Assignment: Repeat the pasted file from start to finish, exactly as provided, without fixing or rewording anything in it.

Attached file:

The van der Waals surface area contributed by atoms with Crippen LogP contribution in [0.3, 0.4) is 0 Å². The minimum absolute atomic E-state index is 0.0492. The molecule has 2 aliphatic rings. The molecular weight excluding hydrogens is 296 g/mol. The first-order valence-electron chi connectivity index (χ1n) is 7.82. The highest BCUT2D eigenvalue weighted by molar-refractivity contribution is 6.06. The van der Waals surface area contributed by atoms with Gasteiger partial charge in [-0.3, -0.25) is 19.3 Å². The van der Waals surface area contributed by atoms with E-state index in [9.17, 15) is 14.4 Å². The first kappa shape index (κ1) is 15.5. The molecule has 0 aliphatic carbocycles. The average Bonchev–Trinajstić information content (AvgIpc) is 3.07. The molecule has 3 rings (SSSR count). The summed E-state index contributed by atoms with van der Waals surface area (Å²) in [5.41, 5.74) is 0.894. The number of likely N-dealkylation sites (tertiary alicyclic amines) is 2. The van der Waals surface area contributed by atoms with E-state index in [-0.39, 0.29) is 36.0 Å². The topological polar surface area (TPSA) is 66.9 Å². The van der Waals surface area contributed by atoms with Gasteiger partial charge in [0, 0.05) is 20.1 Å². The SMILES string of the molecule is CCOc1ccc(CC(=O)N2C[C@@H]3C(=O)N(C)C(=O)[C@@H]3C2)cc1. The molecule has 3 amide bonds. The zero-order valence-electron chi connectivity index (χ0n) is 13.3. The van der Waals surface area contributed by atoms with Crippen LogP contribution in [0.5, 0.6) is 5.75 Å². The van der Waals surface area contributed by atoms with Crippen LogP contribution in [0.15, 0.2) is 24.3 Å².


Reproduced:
The van der Waals surface area contributed by atoms with Crippen LogP contribution in [0.3, 0.4) is 0 Å². The minimum absolute atomic E-state index is 0.0492. The molecule has 2 aliphatic rings. The molecular weight excluding hydrogens is 296 g/mol. The first-order valence-electron chi connectivity index (χ1n) is 7.82. The highest BCUT2D eigenvalue weighted by molar-refractivity contribution is 6.06. The van der Waals surface area contributed by atoms with Gasteiger partial charge in [-0.3, -0.25) is 19.3 Å². The van der Waals surface area contributed by atoms with E-state index in [9.17, 15) is 14.4 Å². The first kappa shape index (κ1) is 15.5. The molecule has 0 aliphatic carbocycles. The average Bonchev–Trinajstić information content (AvgIpc) is 3.07. The molecule has 3 rings (SSSR count). The summed E-state index contributed by atoms with van der Waals surface area (Å²) in [5.41, 5.74) is 0.894. The number of likely N-dealkylation sites (tertiary alicyclic amines) is 2. The van der Waals surface area contributed by atoms with E-state index in [-0.39, 0.29) is 36.0 Å². The topological polar surface area (TPSA) is 66.9 Å². The van der Waals surface area contributed by atoms with Gasteiger partial charge in [0, 0.05) is 20.1 Å². The SMILES string of the molecule is CCOc1ccc(CC(=O)N2C[C@@H]3C(=O)N(C)C(=O)[C@@H]3C2)cc1. The molecule has 3 amide bonds. The zero-order valence-electron chi connectivity index (χ0n) is 13.3. The van der Waals surface area contributed by atoms with Crippen LogP contribution in [0.5, 0.6) is 5.75 Å². The van der Waals surface area contributed by atoms with Crippen LogP contribution in [0.15, 0.2) is 24.3 Å².